Trinity Centre for Beckett Studies, Trinity College Dublin, Ireland | Published: 17 March, 2017
ISSUE 12 | Pages: 140-150 | PDF | DOAJ | https://doi.org/10.24162/EI2017-6957
This paper will survey the means employed by various bodies within Ireland to commemorate the 1916 Easter Rising and argue that the various competing events combined to expose paradoxes of attitudes and behaviours at the heart of Irish society, and also interrogated the very methods of traditional commemoration which might be useful when a country revisits histories which are contentious and conflicted. An exhaustive survey is not intended rather it will focus more precisely on the street spectacle of the various parades and participatory events, and on two site-specific theatrical performances which formed part of the official programme. It will also assess the role played by the Abbey Theatre as a crucial central space in both 1916 and 2016, and demonstrate its role in various events.
Este artículo versa sobre las conmemoraciones oficiales en Irlanda, celebradas durante 2016, relativas al centenario del Alzamiento de Pascua de 1916. El autor del trabajo argumenta que dichas celebraciones pusieron de relieve las contradicciones existentes en el seno de la sociedad irlandesa actual, al tiempo que impulsaron una reflexión sobre los métodos que tradicionalmente se emplean para recordar eventos del pasado. Sin la intención de ofrecer una panorámica completa de todos los actos conmemorativos celebrados en Irlanda en 2016, este artículo se fija especialmente en algunos desfiles y en destacados actos públicos, incluyendo representaciones teatrales que recrearon los sucesos de 1916. El papel del Abbey Theatre como símbolo del sentimiento imperante durante el conflicto de hace un siglo, y su papel en la sociedad irlandesa de hoy en día, será igualmente analizado.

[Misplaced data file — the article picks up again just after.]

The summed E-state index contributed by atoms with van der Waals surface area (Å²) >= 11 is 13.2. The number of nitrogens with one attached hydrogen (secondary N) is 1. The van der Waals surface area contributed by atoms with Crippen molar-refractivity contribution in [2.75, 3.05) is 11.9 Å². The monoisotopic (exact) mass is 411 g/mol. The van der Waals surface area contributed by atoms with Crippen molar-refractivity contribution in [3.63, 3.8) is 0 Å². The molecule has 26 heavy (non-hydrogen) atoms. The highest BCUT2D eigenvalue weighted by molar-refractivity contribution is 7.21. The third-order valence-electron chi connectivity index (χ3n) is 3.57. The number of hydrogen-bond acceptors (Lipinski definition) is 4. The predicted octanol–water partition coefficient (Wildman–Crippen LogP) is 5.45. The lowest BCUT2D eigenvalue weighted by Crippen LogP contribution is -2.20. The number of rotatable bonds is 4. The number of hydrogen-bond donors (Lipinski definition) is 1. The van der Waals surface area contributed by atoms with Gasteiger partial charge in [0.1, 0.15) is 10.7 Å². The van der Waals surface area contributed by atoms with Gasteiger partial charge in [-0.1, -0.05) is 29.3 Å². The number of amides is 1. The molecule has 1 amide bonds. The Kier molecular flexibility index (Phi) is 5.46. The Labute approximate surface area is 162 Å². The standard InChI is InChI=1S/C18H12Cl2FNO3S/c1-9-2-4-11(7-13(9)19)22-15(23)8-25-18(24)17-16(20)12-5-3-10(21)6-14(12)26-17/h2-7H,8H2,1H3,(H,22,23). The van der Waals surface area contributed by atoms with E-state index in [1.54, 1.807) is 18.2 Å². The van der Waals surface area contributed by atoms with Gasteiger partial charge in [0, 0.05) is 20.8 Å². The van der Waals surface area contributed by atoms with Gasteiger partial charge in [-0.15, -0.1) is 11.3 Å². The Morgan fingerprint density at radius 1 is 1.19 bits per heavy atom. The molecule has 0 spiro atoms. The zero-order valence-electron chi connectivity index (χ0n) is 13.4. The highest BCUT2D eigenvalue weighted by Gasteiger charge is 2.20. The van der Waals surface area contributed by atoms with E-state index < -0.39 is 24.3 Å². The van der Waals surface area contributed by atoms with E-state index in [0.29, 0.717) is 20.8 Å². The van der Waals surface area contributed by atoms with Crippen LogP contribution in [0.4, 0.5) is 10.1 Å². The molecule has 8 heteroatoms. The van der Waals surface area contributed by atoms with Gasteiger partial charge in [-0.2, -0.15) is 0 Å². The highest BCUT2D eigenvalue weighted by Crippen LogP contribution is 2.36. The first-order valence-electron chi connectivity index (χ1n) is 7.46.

Alzamiento de Pascua, 1916, centenario, conmemoración, representación, Abbey Theatre